What’s it like to go from a Ducati to an electric moped? Can you use a scooter to get to work? I asked Ben Silver of Benzina Zero in Australia for some customer reactions to his product offering. He put me in touch with John, Vera, and Stuart. Here are the stories they told me in interviews:
From Ducati to Duo — Yes, It Can Be Done!
John is a retired clinical psychologist who now lives in the mountainous Sunshine Coast hinterland in Queensland. After riding Italian motorbikes and scooters for many years, he decided to give the Duo+ a go. “Being on two wheels is in my blood,” he explained. “It’s a freedom thing.” He was curious about the Benzina Zero Duo+ and is quite surprised with the versatility of the bike. It handles the hilly terrain well, and in “power” mode it can achieve 65 km per hour. The Duo+ charges easily from an external power point.
He finds the Duo+ very easy to park. “When I want to nip into town, I don’t get dirty. In Maleny, the mountains are high and the emperor is far away. There are lots of motorbike parks because heaps of riders come up on weekend.” And if not, he can easily park on a grassy patch. John’s Duo+ is fitted with a wicker basket, firmly attached for hauling groceries or hardware items. He finds it quiet and cool. “Riding the Duo has an ethereal quality. No noise, no smell.” And since he sold his last Ducati, the wife doesn’t worry so much anymore. Sadly, there are no long rides with his mates.
Maleny is very electric vehicle friendly, with lots of charging available, great air quality, and access to natural environments. The Duo fits in well. John says it is like riding the Vespa back in the day. “You could wear an Armani suit on a Vespa.” On the weekends, when the tourist hotspot gets busy, John finds that the Duo can easily handle the gridlock on the main street.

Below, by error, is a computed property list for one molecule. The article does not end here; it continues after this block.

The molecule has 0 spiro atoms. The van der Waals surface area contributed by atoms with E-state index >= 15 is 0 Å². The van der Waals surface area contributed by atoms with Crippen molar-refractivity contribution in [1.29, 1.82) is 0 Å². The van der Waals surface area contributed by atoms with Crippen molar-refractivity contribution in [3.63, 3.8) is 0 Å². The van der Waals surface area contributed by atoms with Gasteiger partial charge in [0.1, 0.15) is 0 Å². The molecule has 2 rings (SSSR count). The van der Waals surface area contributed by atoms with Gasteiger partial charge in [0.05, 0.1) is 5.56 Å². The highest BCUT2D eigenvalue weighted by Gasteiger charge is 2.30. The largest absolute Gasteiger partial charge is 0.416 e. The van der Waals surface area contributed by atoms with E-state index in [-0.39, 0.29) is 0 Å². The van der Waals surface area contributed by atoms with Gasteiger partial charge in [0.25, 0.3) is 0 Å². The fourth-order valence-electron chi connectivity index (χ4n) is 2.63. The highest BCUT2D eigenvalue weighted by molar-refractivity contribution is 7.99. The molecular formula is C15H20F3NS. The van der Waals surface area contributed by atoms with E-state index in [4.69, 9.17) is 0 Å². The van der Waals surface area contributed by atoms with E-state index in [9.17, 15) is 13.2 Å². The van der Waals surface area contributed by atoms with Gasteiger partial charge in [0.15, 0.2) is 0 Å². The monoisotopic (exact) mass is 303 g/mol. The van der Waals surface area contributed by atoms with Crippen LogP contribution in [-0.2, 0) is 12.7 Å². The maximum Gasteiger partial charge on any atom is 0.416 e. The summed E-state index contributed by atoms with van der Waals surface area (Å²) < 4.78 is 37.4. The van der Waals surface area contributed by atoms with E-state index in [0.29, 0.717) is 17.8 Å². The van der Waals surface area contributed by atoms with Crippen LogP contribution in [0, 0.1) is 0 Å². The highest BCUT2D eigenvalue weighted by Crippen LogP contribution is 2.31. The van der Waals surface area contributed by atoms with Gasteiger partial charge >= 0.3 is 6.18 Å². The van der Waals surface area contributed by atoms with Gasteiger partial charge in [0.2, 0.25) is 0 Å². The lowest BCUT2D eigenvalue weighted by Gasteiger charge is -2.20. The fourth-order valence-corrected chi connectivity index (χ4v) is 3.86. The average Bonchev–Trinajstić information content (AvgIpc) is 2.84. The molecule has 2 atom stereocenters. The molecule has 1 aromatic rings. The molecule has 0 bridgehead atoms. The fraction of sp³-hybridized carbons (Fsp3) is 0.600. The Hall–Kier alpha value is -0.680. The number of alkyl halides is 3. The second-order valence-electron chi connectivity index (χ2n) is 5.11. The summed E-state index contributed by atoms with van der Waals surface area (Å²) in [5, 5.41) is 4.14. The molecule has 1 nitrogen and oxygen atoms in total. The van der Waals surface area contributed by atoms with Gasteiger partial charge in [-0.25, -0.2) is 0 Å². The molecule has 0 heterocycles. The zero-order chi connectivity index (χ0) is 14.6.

John rides the Duo+ the 2 minutes it takes to get into town, where he uses it for shopping and errands. It doesn’t take up much space. He has had the Duo+ for 12 months and sees it as a cool, sophisticated shopping trolly. John volunteers as a blacksmith at the men’s shed in the historical village. He makes fireplace tools and does repairs. “Heat, beat and repeat,” he says. The tourists love it. So does he — he has his own forge at home.
John tells me that his next car will be electric — he is just waiting for the prices to come down. Then it might be goodbye, Fiat Bambino.
Scootering from Rome to Brisbane
Vera grew up in Rome and has been driving a scooter since she was 14. “In amongst the crazies!” She tells me that she is very aware of people and cars from riding in Europe. She has lived in Australia for the past 20 years and has noticed that there are “so many more scooters since she arrived. But you always need to be aware of other vehicles because the impact they make on you will always be greater than the impact you make on them.” Australia is a country of migrants and a lot riders come from cultures where scooters are embedded.
Vera had been a customer of Scootopia, and when Benzina Zero launched with a competition to win a “City” scooter, she responded to the text with her details. At work on a quiet Friday, she got the phone call and raced into the boss’ office. “I won the scooter!” There was lots of excitement in the office as she told everyone. The boss announced it at a meeting. It was a couple of weeks before the scooter was delivered to her home in Hamilton. She had to pick the colour first. Initially, she just took the scooter around the local neighbourhood. “It was a strange sensation to be on a moving vehicle that is so quiet and has no vibration.” She is still getting used to “a different ride.”
“Everyone I have spoken to have been intrigued by it. My friend is considering converting from her Vespa to electric. Everyone in the office knew I had won the scooter when I got the call — they all want to try it but most have never been on a scooter so they are too nervous.” Vera has offered rides, but so far, no one has taken her up on it.
The “City” is equivalent to a 50-cc scooter. By law, you can ride up to 50 km/h. Most of Vera’s previous scooters had been 50-cc. So, it was goodbye to the Aprilia Scarabeo that she had been riding for the past few years. Every other day, she discreetly charges the detachable battery from her “City” by plugging into a power point in the board room. She likes to keep it fully charged. The “City” has a 2.1-kWh battery using LG battery cells and has a range of 80 km.